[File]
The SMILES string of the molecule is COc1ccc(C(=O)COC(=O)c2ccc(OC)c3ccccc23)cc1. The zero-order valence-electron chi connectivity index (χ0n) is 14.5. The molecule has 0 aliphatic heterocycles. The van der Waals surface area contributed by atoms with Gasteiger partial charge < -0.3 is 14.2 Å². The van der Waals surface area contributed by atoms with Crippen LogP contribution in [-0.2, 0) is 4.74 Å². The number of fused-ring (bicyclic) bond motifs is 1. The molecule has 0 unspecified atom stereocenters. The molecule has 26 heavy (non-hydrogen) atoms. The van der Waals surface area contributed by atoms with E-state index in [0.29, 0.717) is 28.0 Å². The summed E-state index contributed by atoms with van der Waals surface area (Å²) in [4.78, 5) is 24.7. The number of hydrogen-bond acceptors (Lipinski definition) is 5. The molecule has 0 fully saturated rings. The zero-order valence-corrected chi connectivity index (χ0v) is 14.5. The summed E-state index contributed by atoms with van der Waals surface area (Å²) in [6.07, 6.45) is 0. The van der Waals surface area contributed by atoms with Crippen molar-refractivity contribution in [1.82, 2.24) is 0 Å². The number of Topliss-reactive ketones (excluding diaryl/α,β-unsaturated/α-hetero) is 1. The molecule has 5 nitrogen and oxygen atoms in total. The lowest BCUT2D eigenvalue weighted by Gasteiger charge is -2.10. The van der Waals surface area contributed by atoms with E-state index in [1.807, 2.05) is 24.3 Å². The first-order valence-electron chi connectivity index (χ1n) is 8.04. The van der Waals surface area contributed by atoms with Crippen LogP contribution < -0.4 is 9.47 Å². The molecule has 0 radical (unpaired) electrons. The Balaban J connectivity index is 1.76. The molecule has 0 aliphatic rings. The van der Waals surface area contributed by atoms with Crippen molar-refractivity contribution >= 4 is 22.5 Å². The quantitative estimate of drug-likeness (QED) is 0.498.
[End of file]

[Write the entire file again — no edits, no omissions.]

The SMILES string of the molecule is COc1ccc(C(=O)COC(=O)c2ccc(OC)c3ccccc23)cc1. The zero-order valence-electron chi connectivity index (χ0n) is 14.5. The molecule has 0 aliphatic heterocycles. The van der Waals surface area contributed by atoms with Gasteiger partial charge < -0.3 is 14.2 Å². The van der Waals surface area contributed by atoms with Crippen LogP contribution in [-0.2, 0) is 4.74 Å². The number of fused-ring (bicyclic) bond motifs is 1. The molecule has 0 unspecified atom stereocenters. The molecule has 26 heavy (non-hydrogen) atoms. The van der Waals surface area contributed by atoms with E-state index in [0.29, 0.717) is 28.0 Å². The summed E-state index contributed by atoms with van der Waals surface area (Å²) in [4.78, 5) is 24.7. The number of hydrogen-bond acceptors (Lipinski definition) is 5. The molecule has 0 fully saturated rings. The zero-order valence-corrected chi connectivity index (χ0v) is 14.5. The summed E-state index contributed by atoms with van der Waals surface area (Å²) in [6.07, 6.45) is 0. The van der Waals surface area contributed by atoms with Crippen molar-refractivity contribution in [1.82, 2.24) is 0 Å². The number of Topliss-reactive ketones (excluding diaryl/α,β-unsaturated/α-hetero) is 1. The molecule has 5 nitrogen and oxygen atoms in total. The lowest BCUT2D eigenvalue weighted by Gasteiger charge is -2.10. The van der Waals surface area contributed by atoms with E-state index in [1.807, 2.05) is 24.3 Å². The first-order valence-electron chi connectivity index (χ1n) is 8.04. The van der Waals surface area contributed by atoms with Crippen LogP contribution < -0.4 is 9.47 Å². The molecule has 0 radical (unpaired) electrons. The Balaban J connectivity index is 1.76. The molecule has 0 aliphatic rings. The van der Waals surface area contributed by atoms with Crippen molar-refractivity contribution >= 4 is 22.5 Å². The quantitative estimate of drug-likeness (QED) is 0.498.